This works well, in theory. In practice, you will be going through your CI/CD cycle every time you add a few log lines. And after adding them you’ll learn the bug hasn’t been caught yet, and you’ll expand your search area by adding more loglines and waiting for yet another CI/CD cycle. And so on, and so forth. To make matters worse, adding and collecting too many log lines will impact your application’s performance. Which means that much like Dr. House, you may end up killing your patient in an attempt to isolate the disease that is killing him.
If only there was a way to add and remove log lines with a click of a button. A way to bypass the CI/CD pipelines and prevent the need for an overflow of log lines killing your app. Only a 10X debugger like Gregory House, M.D. (Medical Debugger) would know about such a tool. ;)
About two thirds into every episode, the team would think they have found the root cause and saved the patient, only to learn that the treatment they gave has exposed another, seemingly unrelated symptom, which tells them they were wrong all along. “Look at her eyes. She’s completely jaundiced. Her liver is failing.” Or something similar would ramp up the drama of the episode even further.
The same happens too often with devs after we push a supposed fix to our production environment. Initially, things look calm and we congratulate ourselves for solving the problem. But soon enough things start crashing and burning, and we look at our APM dashboard just as dramatically as House would be looking into his dying patient’s eyes.
Common sense tells us to roll back to the last stable build we saw. Spend days or weeks isolating the problem locally, and then push another fix. It may even work. But right now, our production environment is showing us where the problem is. If only we had the log lines and House’s superior intellect to see it.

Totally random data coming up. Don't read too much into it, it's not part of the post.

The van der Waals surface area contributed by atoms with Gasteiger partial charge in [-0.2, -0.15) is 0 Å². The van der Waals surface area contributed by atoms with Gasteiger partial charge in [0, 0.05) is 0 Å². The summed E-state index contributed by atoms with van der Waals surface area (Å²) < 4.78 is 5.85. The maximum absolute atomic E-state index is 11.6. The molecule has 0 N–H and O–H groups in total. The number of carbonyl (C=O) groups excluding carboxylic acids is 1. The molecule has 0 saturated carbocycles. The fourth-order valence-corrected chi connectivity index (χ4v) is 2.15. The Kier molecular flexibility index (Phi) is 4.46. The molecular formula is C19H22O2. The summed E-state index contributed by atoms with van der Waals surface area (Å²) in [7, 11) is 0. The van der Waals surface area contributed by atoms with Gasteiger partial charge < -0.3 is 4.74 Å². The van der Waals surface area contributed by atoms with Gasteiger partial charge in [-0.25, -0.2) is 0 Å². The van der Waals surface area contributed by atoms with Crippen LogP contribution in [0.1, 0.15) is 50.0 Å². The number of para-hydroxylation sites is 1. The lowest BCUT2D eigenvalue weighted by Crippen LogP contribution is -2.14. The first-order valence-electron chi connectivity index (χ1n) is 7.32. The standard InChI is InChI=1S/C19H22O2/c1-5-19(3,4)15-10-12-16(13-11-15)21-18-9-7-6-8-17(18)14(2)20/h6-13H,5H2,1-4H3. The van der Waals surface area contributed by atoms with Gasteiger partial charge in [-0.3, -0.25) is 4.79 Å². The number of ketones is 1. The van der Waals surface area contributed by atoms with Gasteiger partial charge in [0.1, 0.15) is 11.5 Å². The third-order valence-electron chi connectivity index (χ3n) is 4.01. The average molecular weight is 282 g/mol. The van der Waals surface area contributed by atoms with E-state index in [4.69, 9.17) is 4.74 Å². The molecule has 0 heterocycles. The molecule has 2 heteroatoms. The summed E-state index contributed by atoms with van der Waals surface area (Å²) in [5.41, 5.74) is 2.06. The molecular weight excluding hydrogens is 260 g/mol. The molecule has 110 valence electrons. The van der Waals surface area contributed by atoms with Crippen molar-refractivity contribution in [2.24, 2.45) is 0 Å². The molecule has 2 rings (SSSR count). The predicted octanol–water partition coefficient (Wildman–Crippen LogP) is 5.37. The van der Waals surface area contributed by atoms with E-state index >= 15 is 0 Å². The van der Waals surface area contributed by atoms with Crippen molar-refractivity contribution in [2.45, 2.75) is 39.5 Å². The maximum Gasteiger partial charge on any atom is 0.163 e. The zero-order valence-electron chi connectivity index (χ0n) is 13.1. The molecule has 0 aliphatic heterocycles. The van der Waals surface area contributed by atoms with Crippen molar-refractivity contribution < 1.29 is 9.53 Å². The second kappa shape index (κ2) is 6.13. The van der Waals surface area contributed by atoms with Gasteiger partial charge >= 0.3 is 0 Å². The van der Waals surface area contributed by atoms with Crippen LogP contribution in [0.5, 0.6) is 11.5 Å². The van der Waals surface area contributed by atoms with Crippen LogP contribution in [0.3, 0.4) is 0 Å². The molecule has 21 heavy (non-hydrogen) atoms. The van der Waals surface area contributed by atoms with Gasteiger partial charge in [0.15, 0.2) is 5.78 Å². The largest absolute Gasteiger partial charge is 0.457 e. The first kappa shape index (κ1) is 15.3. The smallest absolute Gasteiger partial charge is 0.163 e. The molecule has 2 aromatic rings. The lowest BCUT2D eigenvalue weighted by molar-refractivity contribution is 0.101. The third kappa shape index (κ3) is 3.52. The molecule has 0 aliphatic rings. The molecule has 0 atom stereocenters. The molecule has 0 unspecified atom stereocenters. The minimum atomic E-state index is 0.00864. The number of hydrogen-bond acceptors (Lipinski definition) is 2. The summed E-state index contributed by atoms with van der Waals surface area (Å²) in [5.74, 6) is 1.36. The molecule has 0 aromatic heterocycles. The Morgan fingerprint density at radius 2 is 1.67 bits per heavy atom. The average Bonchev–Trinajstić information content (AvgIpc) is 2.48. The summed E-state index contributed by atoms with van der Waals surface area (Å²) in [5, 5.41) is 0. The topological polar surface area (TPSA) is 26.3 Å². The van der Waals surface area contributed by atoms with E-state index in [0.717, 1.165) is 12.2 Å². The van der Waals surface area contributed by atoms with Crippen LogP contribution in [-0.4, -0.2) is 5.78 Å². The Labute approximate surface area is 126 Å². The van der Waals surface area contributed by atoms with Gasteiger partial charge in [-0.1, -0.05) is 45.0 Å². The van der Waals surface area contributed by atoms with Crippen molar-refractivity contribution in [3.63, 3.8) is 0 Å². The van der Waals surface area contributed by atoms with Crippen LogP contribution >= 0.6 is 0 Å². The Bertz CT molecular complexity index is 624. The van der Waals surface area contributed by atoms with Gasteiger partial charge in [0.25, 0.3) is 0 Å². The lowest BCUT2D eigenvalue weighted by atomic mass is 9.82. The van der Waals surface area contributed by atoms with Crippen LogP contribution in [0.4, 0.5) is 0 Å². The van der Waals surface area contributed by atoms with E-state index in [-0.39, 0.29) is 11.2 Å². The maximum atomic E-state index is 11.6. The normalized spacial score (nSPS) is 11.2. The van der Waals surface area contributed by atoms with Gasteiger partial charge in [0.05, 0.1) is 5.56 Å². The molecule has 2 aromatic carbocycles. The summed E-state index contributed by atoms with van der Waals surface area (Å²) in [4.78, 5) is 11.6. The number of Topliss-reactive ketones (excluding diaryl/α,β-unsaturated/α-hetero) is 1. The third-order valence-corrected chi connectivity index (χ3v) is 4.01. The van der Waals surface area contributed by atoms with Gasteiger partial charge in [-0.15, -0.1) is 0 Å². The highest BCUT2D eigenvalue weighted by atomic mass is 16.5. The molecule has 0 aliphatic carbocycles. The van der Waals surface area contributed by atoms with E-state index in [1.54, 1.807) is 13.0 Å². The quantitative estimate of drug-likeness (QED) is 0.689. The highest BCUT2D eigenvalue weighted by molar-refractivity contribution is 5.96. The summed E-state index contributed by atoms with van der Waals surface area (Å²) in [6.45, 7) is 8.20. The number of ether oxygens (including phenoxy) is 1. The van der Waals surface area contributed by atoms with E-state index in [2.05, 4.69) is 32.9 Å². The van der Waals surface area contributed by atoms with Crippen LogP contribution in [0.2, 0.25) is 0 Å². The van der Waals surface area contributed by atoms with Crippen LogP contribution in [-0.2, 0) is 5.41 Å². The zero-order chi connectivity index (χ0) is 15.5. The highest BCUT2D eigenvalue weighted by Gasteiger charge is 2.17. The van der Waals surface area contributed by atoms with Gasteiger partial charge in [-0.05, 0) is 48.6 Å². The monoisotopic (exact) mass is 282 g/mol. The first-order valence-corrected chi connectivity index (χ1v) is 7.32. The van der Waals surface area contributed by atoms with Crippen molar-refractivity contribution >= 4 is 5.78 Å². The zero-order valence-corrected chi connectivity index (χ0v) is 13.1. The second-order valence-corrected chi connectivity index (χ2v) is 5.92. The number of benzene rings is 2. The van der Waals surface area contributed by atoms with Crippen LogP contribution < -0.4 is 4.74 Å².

As we prepare for rolling back, we do what we can to fetch every possible log line from the areas where the problem reproduces. We do it with a click of a button, and the log lines are immediately streamlined into our log aggregator and tracing tools. The increased observability helps us “Pull a House” and dramatically find the root cause just in time to save the patient. Queue dramatic music, House riding away on his motorcycle, as his team looks bewildered at his genius. Fade to Awesome.
In production debugging, as in House M.D., we know only one thing for sure: It’s never Lupus. Your code may appear to be lying to you, but if you are able to debug it remotely just as you debug it locally, you’ll end up finding the truth. Common sense tells you to push a bunch of log lines, wait for the CI/CD flow, and look for the needle in the haystack. But you know better than that. You add log lines with a click of a button and only add the ones you need.
And as you look deep into your application’s eyes (or, well, its dashboards), you know one thing for sure: only you can save her. You can do that by playing by your own rules. By being smarter than everyone else and deflecting your deep emotional involvement via wit and sarcasm. By debugging in production just as if you were debugging locally. And of course, by consuming vast amounts of a substance that helps you stay focused and alert as you debug a crash at 2 am. Yes, I know coffee isn’t as dramatic as Vicodin, but hey, it’s a show about developers.
I know I would watch that show. Especially if they cast Hugh Laurie as the lead, the 10x debugger. How about you? Who would you have them cast as yourself?